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PLoS One. 2009 Jul 29;4(7):e6431. doi: 10.1371/journal.pone.0006431.

Long-range correlations in rectal temperature fluctuations of healthy infants during maturation.

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  • 1Division of Respiratory Medicine, Department of Pediatrics, Inselspital and University of Bern, Bern, Switzerland. georgette.stern@insel.ch



Control of breathing, heart rate, and body temperature are interdependent in infants, where instabilities in thermoregulation can contribute to apneas or even life-threatening events. Identifying abnormalities in thermoregulation is particularly important in the first 6 months of life, where autonomic regulation undergoes critical development. Fluctuations in body temperature have been shown to be sensitive to maturational stage as well as system failure in critically ill patients. We thus aimed to investigate the existence of fractal-like long-range correlations, indicative of temperature control, in night time rectal temperature (T(rec)) patterns in maturing infants.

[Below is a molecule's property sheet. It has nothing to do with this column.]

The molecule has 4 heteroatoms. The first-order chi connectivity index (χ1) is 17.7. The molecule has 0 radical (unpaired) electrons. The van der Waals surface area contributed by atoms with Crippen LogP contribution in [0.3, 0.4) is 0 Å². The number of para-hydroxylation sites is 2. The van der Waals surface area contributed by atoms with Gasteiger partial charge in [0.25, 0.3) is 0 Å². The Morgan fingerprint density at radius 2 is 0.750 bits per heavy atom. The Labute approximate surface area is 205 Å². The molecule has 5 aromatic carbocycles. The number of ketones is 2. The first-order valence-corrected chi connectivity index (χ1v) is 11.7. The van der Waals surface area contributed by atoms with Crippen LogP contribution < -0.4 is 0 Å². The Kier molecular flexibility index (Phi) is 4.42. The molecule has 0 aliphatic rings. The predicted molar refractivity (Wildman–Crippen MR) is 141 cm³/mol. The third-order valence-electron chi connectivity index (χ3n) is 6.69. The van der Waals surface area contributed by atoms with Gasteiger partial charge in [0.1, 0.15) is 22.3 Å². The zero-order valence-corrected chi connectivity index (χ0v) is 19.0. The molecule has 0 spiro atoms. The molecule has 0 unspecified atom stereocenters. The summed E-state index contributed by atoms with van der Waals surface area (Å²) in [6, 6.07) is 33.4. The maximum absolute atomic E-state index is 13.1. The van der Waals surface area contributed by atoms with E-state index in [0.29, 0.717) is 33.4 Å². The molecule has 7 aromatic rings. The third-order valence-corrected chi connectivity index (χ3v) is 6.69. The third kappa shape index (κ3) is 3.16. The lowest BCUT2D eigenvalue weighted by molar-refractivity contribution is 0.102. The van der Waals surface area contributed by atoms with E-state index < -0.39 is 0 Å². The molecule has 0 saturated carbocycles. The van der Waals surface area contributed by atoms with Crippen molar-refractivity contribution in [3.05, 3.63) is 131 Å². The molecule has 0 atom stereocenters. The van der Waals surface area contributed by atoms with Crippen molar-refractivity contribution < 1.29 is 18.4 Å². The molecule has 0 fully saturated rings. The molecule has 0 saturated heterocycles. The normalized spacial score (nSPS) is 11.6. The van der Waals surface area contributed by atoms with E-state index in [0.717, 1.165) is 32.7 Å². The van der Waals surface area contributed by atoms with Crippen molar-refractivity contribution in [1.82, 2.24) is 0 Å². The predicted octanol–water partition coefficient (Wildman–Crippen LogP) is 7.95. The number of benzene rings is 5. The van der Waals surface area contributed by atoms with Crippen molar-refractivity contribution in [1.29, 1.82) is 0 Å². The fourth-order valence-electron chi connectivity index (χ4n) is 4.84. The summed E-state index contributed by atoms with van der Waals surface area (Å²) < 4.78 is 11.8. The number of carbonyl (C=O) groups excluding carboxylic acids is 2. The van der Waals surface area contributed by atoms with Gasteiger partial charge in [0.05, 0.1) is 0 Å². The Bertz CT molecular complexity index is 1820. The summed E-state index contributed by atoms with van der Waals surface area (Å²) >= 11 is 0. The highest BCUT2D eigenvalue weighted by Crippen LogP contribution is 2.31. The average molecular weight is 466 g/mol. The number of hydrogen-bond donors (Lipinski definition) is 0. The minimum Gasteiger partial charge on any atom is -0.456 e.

We measured T(rec) fluctuations in infants every 4 weeks from 4 to 20 weeks of age and before and after immunization. Long-range correlations in the temperature series were quantified by the correlation exponent, alpha using detrended fluctuation analysis. The effects of maturation, room temperature, and immunization on the strength of correlation were investigated. We found that T(rec) fluctuations exhibit fractal long-range correlations with a mean (SD) alpha of 1.51 (0.11), indicating that T(rec) is regulated in a highly correlated and hence deterministic manner. A significant increase in alpha with age from 1.42 (0.07) at 4 weeks to 1.58 (0.04) at 20 weeks reflects a change in long-range correlation behavior with maturation towards a smoother and more deterministic temperature regulation, potentially due to the decrease in surface area to body weight ratio in the maturing infant. alpha was not associated with mean room temperature or influenced by immunization


This study shows that the quantification of long-range correlations using alpha derived from detrended fluctuation analysis is an observer-independent tool which can distinguish developmental stages of night time T(rec) pattern in young infants, reflective of maturation of the autonomic system. Detrended fluctuation analysis may prove useful for characterizing thermoregulation in premature and other infants at risk for life-threatening events.

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